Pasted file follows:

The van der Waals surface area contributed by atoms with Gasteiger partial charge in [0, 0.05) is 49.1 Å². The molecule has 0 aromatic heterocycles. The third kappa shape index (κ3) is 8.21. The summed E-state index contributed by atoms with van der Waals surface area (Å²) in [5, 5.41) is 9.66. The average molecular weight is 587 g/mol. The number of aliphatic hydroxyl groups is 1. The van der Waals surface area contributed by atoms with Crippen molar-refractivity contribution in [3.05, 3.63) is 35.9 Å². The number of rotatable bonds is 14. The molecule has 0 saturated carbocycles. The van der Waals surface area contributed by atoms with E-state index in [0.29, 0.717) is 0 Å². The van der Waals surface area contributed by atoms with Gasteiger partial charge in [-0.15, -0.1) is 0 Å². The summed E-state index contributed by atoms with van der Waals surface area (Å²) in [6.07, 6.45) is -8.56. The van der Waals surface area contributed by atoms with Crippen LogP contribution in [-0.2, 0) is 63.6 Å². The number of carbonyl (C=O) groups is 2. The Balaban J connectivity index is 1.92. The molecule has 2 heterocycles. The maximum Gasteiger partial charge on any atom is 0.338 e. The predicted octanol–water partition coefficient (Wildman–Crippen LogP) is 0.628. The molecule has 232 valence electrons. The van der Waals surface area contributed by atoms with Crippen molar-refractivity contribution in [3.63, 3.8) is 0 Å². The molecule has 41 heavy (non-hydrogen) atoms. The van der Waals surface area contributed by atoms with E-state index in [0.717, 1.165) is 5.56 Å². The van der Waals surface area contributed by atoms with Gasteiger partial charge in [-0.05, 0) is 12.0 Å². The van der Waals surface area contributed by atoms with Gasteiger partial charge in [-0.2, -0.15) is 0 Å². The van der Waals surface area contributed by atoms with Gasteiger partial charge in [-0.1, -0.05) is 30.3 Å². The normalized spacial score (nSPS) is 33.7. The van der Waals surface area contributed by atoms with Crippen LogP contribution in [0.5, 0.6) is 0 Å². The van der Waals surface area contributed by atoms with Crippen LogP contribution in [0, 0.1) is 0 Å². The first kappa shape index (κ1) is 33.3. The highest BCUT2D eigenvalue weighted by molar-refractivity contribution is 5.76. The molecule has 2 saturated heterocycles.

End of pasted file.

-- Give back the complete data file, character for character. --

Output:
The van der Waals surface area contributed by atoms with Gasteiger partial charge in [0, 0.05) is 49.1 Å². The molecule has 0 aromatic heterocycles. The third kappa shape index (κ3) is 8.21. The summed E-state index contributed by atoms with van der Waals surface area (Å²) in [5, 5.41) is 9.66. The average molecular weight is 587 g/mol. The number of aliphatic hydroxyl groups is 1. The van der Waals surface area contributed by atoms with Crippen molar-refractivity contribution in [3.05, 3.63) is 35.9 Å². The number of rotatable bonds is 14. The molecule has 0 saturated carbocycles. The van der Waals surface area contributed by atoms with E-state index in [0.29, 0.717) is 0 Å². The van der Waals surface area contributed by atoms with Gasteiger partial charge in [-0.15, -0.1) is 0 Å². The summed E-state index contributed by atoms with van der Waals surface area (Å²) in [6.07, 6.45) is -8.56. The van der Waals surface area contributed by atoms with Crippen LogP contribution in [-0.2, 0) is 63.6 Å². The number of carbonyl (C=O) groups is 2. The Balaban J connectivity index is 1.92. The molecule has 2 heterocycles. The maximum Gasteiger partial charge on any atom is 0.338 e. The predicted octanol–water partition coefficient (Wildman–Crippen LogP) is 0.628. The molecule has 232 valence electrons. The van der Waals surface area contributed by atoms with Crippen molar-refractivity contribution in [3.63, 3.8) is 0 Å². The molecule has 41 heavy (non-hydrogen) atoms. The van der Waals surface area contributed by atoms with E-state index in [0.717, 1.165) is 5.56 Å². The van der Waals surface area contributed by atoms with Gasteiger partial charge in [-0.05, 0) is 12.0 Å². The van der Waals surface area contributed by atoms with Gasteiger partial charge in [-0.2, -0.15) is 0 Å². The van der Waals surface area contributed by atoms with Gasteiger partial charge in [-0.1, -0.05) is 30.3 Å². The normalized spacial score (nSPS) is 33.7. The van der Waals surface area contributed by atoms with Crippen LogP contribution in [0.5, 0.6) is 0 Å². The van der Waals surface area contributed by atoms with Crippen LogP contribution in [0, 0.1) is 0 Å². The first kappa shape index (κ1) is 33.3. The highest BCUT2D eigenvalue weighted by molar-refractivity contribution is 5.76. The molecule has 2 saturated heterocycles.